Which Joe gave his name to ‘sloppy joes’? We look at five interesting sandwiches and their lexical origins.
Money paid to strikers by their labor union.
- ‘Our pay is so low that when we start drawing strike pay it will represent a wage increase.’
- ‘They had not only agreed to back the strike on a nearly unanimous vote, they had also agreed to continue paying strike pay.’
- ‘Despite the fact that strikers have received their last paycheck and do not receive strike pay, spirits are still high.’
- ‘With strike pay at $100 per week, few bus drivers will be able to stay out indefinitely.’
- ‘The caretakers are currently receiving £10 a week strike pay.’
- ‘The workers had no strike pay and had to rely on solidarity collections.’
- ‘Suddenly strike pay was withdrawn from TGWU members taking selective action.’
- ‘But beyond strike pay and food donations, the strikers have been left to fend for themselves by the New Jersey AFL-CIO.’
- ‘Then they would collect unemployment benefit as opposed to strike pay from the union.’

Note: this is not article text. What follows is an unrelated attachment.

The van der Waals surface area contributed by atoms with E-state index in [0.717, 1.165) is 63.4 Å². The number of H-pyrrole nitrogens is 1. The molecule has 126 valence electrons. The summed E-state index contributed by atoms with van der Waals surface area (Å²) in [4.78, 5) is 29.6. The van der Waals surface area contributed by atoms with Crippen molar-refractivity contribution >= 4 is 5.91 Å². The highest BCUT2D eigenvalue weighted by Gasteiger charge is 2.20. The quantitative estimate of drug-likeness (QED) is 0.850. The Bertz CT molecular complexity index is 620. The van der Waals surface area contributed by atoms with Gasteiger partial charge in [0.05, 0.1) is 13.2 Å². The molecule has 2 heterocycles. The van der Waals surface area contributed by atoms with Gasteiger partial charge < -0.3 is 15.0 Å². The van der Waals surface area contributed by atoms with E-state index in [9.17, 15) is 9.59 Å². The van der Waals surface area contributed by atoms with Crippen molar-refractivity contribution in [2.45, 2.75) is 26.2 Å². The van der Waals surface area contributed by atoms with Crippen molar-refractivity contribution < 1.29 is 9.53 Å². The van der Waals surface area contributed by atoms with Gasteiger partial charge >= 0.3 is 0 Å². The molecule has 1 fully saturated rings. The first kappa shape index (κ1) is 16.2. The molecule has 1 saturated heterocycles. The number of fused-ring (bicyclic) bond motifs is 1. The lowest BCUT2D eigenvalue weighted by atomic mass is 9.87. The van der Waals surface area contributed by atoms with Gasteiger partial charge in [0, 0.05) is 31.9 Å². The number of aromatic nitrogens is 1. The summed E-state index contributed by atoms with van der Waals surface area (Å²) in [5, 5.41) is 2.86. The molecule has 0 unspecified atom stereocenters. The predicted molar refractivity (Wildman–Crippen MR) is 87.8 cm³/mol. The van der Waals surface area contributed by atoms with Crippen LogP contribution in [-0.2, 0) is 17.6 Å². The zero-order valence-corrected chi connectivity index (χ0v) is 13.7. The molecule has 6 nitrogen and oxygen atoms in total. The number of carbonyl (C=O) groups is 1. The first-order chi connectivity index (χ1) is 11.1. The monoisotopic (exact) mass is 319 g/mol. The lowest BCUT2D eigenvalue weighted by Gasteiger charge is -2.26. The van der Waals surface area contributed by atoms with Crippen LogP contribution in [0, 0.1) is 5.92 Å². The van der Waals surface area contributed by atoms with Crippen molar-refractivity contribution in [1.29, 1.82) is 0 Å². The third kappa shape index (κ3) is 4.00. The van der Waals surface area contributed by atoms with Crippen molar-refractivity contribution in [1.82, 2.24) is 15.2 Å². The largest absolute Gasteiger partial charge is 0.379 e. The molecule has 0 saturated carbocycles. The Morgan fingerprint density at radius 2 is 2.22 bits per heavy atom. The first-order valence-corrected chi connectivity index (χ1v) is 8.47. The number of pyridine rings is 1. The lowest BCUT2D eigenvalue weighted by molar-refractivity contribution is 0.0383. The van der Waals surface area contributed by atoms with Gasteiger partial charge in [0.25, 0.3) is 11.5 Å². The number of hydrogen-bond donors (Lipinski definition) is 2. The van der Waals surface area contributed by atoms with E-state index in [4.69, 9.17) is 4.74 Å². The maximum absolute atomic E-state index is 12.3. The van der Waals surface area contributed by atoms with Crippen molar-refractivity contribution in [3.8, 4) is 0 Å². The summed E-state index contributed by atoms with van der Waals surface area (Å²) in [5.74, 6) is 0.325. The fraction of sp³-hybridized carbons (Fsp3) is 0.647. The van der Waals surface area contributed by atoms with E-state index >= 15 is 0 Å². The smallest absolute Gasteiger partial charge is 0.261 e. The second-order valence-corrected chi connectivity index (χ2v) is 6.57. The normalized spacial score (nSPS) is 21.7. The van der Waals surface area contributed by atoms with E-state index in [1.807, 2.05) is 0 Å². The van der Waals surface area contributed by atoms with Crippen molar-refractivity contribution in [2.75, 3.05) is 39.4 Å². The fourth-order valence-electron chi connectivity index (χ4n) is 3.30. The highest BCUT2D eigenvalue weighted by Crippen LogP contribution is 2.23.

- ‘The nursery nurses get £15 a day official strike pay.’
- ‘Unfortunately, because this is a lockout, the workers are receiving no strike pay and it has been difficult for them to keep regular pickets going.’
- ‘PCS members in London are now demanding that they are called out to join the selective action with strike pay within the next two weeks.’
- ‘Aliant operators, technicians and clerical staff in the four Atlantic provinces have been living on $50 a day in strike pay since April 23.’
- ‘The journalists are getting strike pay, and are raising funds locally.’
- ‘They held mass meetings to discuss the strike, keep everyone up to date, and sign up for strike pay.’
- ‘Guaranteeing minimum strike pay is vital to stepping up the action.’
- ‘Morris refused to make the strike official, award strike pay or call solidarity action.’
- ‘The union refused to give out strike pay and made no effort to back the strikers with food or other forms of support.’
- ‘His members are now on strike pay only, which ranges from 60 euro for part-time workers to 95 euro for those who were employed full-time.’
- ‘A main reason for the 70 percent acceptance vote was the financial hardship faced by strikers, who received only $115 a week strike pay.’
strike pay/ˈstrīk ˌpā/
We take a look at several popular, though confusing, punctuation marks.
From Afghanistan to Zimbabwe, discover surprising and intriguing language facts from around the globe.
The definitions of ‘buddy’ and ‘bro’ in the OED have recently been revised. We explore their history and increase in popularity.